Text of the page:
Yes, that's right, addiction. Watching Screenagers, which includes the story of a boy who must be sent to a screen rehab center in Washington state, forced me to confront this issue, which it turns out is a real concern. Kids and adults are addicted, showing signs and withdrawal symptoms similar to those exhibited by people with alcohol, drug and gambling addictions.

The film, produced by Scilla Andreen, interviews thought leaders such as Peggy Orenstein, Sherry Turkle, Laura Kastner, Simon Sinek, as well as leading brain scientists who present evidence on the real changes happening in the brain during and after screen use.

Besides confirming for me that screen time can have a measurable impact on academics, relationships and even mental health, it also offered undeniable evidence that violent video games are not "just games" but are diluting kids' ability to empathize. This is something that many parents of boys I know (because,  often it is boys who are playing the most violent games) do not want to hear or face. But we need to face it, and watching Screenagers will give you fuel to withstand the complaining, opposition and even manipulation that is likely to ensue when you set new screen limits for your kids.

One of the arguments against parents developing and holding kids to rules around screens is of the "they're digital natives, we have to be realistic, screens are just part of their lives" variety. Yes, obviously our kids' lives are enmeshed, even to a large extent driven by screens. And that's the point — we want them to become responsible users of the digital realm. This is the realm in which they will learn, live and, later, support themselves. We also want to raise happy, empathetic humans who have been given the opportunity to develop a strong sense of self, and self-control.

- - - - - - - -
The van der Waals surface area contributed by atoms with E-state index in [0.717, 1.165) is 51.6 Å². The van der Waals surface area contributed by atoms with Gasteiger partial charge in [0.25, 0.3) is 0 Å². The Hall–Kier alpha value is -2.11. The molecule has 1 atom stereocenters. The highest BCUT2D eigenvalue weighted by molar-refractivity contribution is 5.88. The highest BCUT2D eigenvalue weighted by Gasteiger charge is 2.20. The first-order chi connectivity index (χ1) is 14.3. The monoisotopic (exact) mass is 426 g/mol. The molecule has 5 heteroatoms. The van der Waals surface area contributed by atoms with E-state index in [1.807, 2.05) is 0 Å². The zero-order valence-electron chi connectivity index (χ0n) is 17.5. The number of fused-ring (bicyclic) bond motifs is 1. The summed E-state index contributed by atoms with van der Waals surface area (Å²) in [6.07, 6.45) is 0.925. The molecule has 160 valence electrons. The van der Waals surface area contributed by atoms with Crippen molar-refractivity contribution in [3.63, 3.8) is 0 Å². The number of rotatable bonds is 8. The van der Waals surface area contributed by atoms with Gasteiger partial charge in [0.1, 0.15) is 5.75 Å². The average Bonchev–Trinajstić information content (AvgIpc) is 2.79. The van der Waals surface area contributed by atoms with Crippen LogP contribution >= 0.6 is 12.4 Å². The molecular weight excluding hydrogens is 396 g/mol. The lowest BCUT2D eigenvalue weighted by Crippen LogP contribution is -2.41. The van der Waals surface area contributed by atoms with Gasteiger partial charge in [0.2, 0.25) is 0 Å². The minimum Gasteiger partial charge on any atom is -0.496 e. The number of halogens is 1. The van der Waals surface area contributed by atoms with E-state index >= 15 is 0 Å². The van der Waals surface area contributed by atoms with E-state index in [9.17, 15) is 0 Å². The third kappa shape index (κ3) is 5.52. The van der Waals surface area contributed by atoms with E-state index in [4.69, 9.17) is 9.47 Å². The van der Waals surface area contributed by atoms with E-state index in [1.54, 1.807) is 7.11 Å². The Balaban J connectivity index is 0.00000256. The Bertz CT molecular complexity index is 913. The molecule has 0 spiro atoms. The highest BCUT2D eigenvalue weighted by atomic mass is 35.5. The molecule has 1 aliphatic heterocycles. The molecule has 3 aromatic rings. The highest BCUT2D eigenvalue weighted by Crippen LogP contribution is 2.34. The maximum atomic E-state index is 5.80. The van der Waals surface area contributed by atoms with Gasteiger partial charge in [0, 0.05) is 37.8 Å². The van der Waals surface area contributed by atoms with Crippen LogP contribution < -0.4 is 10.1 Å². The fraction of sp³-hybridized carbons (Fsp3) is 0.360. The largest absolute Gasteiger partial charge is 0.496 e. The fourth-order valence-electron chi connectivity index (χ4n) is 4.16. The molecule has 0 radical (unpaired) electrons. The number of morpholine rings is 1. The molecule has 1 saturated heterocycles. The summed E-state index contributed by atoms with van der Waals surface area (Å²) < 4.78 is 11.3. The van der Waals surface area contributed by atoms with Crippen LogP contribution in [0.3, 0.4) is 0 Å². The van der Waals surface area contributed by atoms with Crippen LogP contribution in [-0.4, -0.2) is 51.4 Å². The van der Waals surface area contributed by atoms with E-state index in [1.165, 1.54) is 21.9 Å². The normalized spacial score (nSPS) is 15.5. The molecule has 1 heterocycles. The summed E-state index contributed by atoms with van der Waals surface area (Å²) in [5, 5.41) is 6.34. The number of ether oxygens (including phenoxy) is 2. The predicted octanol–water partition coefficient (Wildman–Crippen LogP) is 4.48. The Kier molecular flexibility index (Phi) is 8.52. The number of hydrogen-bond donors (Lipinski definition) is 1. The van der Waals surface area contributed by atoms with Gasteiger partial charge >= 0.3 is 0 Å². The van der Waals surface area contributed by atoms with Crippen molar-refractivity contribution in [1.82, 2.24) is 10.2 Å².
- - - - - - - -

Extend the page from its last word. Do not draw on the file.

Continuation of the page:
So what happened after I instituted an emergency screen fast in my house? After a couple of weeks, my kids had gone back to toys, activities and books they had not looked at or touched in quite some time, encouraged to do this because of boredom. I caught them crouched on the floor, playing imagination games. They engaged in real life world-building, with a set of old wooden unit blocks. They still bickered, but not as frequently. A new effort to log weekly chores, and disburse allowance directly into their bank accounts, took off — through their prompting, not ours.

No, this window hasn't been perfect. And I believe in sane screen time, so we've reintroduced Saturday's family movie night, spent a few nights showing the kids classic music videos (thank you, David Bowie, for the reminder), and had a fun time watching the Grammys together with friends. They will use screens to research their science projects, and they can earn computer time to write stories or play educational or world-building games on weekends.

But the screen diet worked for us, and watching Screenagers armed me with data, science and strategies to approach the digital realm more carefully moving forward.

There are no comments yet. Be the first to comment

Read Next